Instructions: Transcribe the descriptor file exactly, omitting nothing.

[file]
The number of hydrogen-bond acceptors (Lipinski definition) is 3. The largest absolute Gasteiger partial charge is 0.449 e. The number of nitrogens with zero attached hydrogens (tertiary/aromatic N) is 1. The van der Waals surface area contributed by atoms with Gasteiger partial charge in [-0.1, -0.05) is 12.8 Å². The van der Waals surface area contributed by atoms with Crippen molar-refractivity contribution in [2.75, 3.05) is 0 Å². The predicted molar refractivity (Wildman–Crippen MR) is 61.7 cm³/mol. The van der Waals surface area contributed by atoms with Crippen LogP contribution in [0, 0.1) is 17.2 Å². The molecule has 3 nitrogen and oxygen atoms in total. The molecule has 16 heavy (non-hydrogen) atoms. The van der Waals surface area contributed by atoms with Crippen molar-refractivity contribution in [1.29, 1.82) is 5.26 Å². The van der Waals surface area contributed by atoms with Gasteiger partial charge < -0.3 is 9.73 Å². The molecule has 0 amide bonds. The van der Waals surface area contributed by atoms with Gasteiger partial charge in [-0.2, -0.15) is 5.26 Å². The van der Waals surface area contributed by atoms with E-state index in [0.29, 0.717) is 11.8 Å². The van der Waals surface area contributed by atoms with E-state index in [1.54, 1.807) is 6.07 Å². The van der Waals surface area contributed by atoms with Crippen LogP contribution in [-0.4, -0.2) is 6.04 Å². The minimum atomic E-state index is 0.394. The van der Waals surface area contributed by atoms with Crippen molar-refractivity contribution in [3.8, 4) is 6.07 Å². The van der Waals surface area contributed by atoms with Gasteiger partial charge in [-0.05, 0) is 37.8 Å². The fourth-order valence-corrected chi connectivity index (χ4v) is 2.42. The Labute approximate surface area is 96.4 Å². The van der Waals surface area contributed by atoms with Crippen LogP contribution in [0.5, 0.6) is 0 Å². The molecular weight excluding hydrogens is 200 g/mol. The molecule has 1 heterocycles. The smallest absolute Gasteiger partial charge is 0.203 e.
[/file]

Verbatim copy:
The number of hydrogen-bond acceptors (Lipinski definition) is 3. The largest absolute Gasteiger partial charge is 0.449 e. The number of nitrogens with zero attached hydrogens (tertiary/aromatic N) is 1. The van der Waals surface area contributed by atoms with Gasteiger partial charge in [-0.1, -0.05) is 12.8 Å². The van der Waals surface area contributed by atoms with Crippen molar-refractivity contribution in [2.75, 3.05) is 0 Å². The predicted molar refractivity (Wildman–Crippen MR) is 61.7 cm³/mol. The van der Waals surface area contributed by atoms with Crippen LogP contribution in [0, 0.1) is 17.2 Å². The molecule has 3 nitrogen and oxygen atoms in total. The molecule has 16 heavy (non-hydrogen) atoms. The van der Waals surface area contributed by atoms with Crippen molar-refractivity contribution in [1.29, 1.82) is 5.26 Å². The van der Waals surface area contributed by atoms with Gasteiger partial charge < -0.3 is 9.73 Å². The molecule has 0 amide bonds. The van der Waals surface area contributed by atoms with Gasteiger partial charge in [-0.2, -0.15) is 5.26 Å². The van der Waals surface area contributed by atoms with E-state index in [0.29, 0.717) is 11.8 Å². The van der Waals surface area contributed by atoms with E-state index in [1.54, 1.807) is 6.07 Å². The van der Waals surface area contributed by atoms with Crippen LogP contribution in [-0.4, -0.2) is 6.04 Å². The minimum atomic E-state index is 0.394. The van der Waals surface area contributed by atoms with Crippen molar-refractivity contribution in [3.8, 4) is 6.07 Å². The van der Waals surface area contributed by atoms with Gasteiger partial charge in [-0.05, 0) is 37.8 Å². The fourth-order valence-corrected chi connectivity index (χ4v) is 2.42. The Labute approximate surface area is 96.4 Å². The van der Waals surface area contributed by atoms with Crippen LogP contribution in [0.5, 0.6) is 0 Å². The molecular weight excluding hydrogens is 200 g/mol. The molecule has 1 heterocycles. The smallest absolute Gasteiger partial charge is 0.203 e.